Pressed Into Service: Hand Drawn Records has conveniently made itself at home in the corner of a packaging warehouse in Addison. (from left) Alex Cushing, Chief Operating Officer; Dustin Blocker, Chief Creative Officer; and John Snodgrass, Vice President of Business Development. SoHoStory


Hand Drawn Records Is Helping Dallas Find Its Groove, Again

The Addison company's new vinyl-pressing facility is bringing the music back to town.

There was a time—back when bell-bottoms were in and Stevie Ray Vaughan was just catching on—that Dallas was a key cog in the music industry. Because of the city’s central location, several major labels kept distribution warehouses here. Musicians would drive into town, fill their vans with records, and play a show before they left. But as interest in vinyl dwindled, so did Dallas’ clout.

Now Dustin Blocker and his Hand Drawn Records are bringing it back.

Vinyl records are made from PVC pellets; 1 pound can produce three records.

The vinyl biz is surging again. A decade ago, sales were only around 1 million; this year, Deloitte is projecting the vinyl record industry to move more than 40 million units. But manufacturing is bottlenecked. There are only 30 or so vinyl manufacturers in the world, and most of those use equipment from the ’60s. The last record-pressing machine was built in 1981. These old machines are so unreliable that of every 1,000 records pressed, 300 to 400 end up in the recycling bin. Between mastering, pressing, and packaging, it can take up to six months for a musician to get his or her LP on a merch table.

Pellets are sent through a vacuum to be melted into a puck.

Blocker—a Dallas musician who wanted to get off the road but stay in the business—founded Hand Drawn Records in 2011. He had spent a few years producing albums for other artists, then started brokering vinyl deals, and saw up close the giant flaws in the system. He became determined to open a new facility. “I was calling people and drawing specs to make my own machines,” he says.

Around that time, Blocker and the Hand Drawn team met Rick DeVincent, the head of an Addison packaging business. A musician himself, DeVincent has an instrument- and incense-filled music studio attached to his corporate office. He offered Hand Drawn a corner of his 80,000-square-foot warehouse to use once they found machines.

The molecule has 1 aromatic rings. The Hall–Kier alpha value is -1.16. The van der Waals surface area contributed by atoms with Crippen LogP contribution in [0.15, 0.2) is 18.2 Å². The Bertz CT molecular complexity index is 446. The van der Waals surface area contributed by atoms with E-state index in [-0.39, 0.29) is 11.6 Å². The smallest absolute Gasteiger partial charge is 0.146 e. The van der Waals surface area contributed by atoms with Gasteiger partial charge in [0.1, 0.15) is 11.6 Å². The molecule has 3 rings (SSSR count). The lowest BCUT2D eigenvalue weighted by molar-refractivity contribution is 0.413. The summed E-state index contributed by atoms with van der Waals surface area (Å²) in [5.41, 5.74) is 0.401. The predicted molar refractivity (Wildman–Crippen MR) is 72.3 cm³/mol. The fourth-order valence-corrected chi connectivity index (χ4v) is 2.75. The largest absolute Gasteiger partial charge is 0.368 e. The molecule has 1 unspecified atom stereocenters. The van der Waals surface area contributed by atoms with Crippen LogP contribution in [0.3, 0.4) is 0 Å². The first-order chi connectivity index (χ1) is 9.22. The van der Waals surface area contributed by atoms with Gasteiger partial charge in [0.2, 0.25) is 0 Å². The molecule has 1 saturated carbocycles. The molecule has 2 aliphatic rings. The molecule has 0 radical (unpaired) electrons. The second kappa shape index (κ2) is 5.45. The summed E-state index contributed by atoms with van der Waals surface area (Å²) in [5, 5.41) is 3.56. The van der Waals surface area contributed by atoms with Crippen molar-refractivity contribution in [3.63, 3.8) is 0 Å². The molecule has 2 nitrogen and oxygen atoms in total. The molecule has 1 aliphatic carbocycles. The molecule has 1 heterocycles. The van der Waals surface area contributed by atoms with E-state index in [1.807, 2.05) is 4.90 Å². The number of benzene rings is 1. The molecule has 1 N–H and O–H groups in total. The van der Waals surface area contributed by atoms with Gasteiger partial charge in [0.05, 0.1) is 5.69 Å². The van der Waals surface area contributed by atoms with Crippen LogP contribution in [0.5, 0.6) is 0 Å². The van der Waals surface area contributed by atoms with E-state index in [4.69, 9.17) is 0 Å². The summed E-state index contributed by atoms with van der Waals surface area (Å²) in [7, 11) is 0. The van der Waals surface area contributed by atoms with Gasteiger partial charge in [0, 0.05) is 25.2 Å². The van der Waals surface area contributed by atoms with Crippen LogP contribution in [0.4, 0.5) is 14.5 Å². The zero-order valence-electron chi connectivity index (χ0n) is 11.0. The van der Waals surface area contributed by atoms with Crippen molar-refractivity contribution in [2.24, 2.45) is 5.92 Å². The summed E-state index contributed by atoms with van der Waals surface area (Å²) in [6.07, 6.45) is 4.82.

The pellets are melted into a puck. The machine places labels on either side, and they are baked into the disc.

Finally, more than a year into his search, Blocker came across an article on Viryl Technologies, a Toronto startup founded by music-enthusiast engineers. The company’s machine, an automated device called Warm Tone, was only in the prototype stages. “We literally found them first and took a gamble on purchasing two machines,” Blocker says, noting it was “a bold move on our end.”

A razor blade removes the rough edge, called the “flash.”

It took another year of build-out and testing, but Hand Drawn finally started pressing in Addison in January, becoming the first plant in the entire world to operate fully automated vinyl-pressing machines. Viryl’s rig is four times faster than vintage models, pressing records in 22 seconds, with less than 1 percent ending up in recycling. Hand Drawn estimates it will churn out 1.8 million vinyl records a year, maybe more as engineers tweak the system. And because the plant is located inside a packaging center, the records only have to travel a few dozen feet to get wrapped and shipped out. The turnaround time, from initial order to merch table, is four to eight weeks.

Under Cover: Three of the first album rollouts include Dallas artists Charley Crockett and Paco Estrada, and Austin’s The Band of Heathens.
Under Cover: Three of the first album rollouts include Dallas artists Charley Crockett and Paco Estrada, and Austin’s The Band of Heathens.

Hand Drawn now has labels with albums on the Billboard Hot 100 coming in for tours of the facility. Production is ramping up. That spotlight that dimmed back in the ’90s? It’s starting to flicker to life again.   

The Warm Tone machine can make a record in 22 seconds.


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  • Mavdog

    I remember standing in line at the record store to get a copy of the White Album as they opened the boxes in November 1968. What excitement! There was the discussion of which needle was better and which turntable was best. Old memories of vinyl…

    And thank goodness we don’t have to use vinyl anymore. I am perplexed by the people who believe that a vinyl record is preferable to a digital file. Do they like the snap and crackle instead of the always clean sound? There are songs that I listened to on vinyl for years, downloaded a digital version and discovered instruments/background vocals in the recording that the vinyl never was able to bring to life.

    • BenderTheMagnificent

      Perhaps that is a function of the widespread remastering of the past few decades

  • Eric Foster

    Will there ever be another White Album or another Pet Sounds?